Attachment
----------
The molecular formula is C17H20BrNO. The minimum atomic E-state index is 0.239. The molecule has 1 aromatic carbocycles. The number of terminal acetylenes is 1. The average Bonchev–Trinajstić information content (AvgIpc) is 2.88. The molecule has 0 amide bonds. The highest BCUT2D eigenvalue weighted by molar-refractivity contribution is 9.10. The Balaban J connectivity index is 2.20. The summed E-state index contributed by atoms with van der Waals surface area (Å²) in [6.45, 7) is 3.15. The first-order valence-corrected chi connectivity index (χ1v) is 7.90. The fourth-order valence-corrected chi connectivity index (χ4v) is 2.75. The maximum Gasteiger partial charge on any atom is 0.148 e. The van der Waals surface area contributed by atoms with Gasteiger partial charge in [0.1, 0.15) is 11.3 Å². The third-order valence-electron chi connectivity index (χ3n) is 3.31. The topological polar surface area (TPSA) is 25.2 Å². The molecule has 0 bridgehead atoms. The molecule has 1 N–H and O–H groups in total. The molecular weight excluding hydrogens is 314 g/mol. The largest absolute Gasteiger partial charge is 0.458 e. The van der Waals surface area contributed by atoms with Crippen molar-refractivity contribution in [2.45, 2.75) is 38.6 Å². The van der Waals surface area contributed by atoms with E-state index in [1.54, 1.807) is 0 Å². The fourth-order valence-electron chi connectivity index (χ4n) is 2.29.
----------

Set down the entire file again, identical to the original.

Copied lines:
The molecular formula is C17H20BrNO. The minimum atomic E-state index is 0.239. The molecule has 1 aromatic carbocycles. The number of terminal acetylenes is 1. The average Bonchev–Trinajstić information content (AvgIpc) is 2.88. The molecule has 0 amide bonds. The highest BCUT2D eigenvalue weighted by molar-refractivity contribution is 9.10. The Balaban J connectivity index is 2.20. The summed E-state index contributed by atoms with van der Waals surface area (Å²) in [6.45, 7) is 3.15. The first-order valence-corrected chi connectivity index (χ1v) is 7.90. The fourth-order valence-corrected chi connectivity index (χ4v) is 2.75. The maximum Gasteiger partial charge on any atom is 0.148 e. The van der Waals surface area contributed by atoms with Gasteiger partial charge in [0.1, 0.15) is 11.3 Å². The third-order valence-electron chi connectivity index (χ3n) is 3.31. The topological polar surface area (TPSA) is 25.2 Å². The molecule has 0 bridgehead atoms. The molecule has 1 N–H and O–H groups in total. The molecular weight excluding hydrogens is 314 g/mol. The largest absolute Gasteiger partial charge is 0.458 e. The van der Waals surface area contributed by atoms with Crippen molar-refractivity contribution in [2.45, 2.75) is 38.6 Å². The van der Waals surface area contributed by atoms with E-state index in [1.54, 1.807) is 0 Å². The fourth-order valence-electron chi connectivity index (χ4n) is 2.29.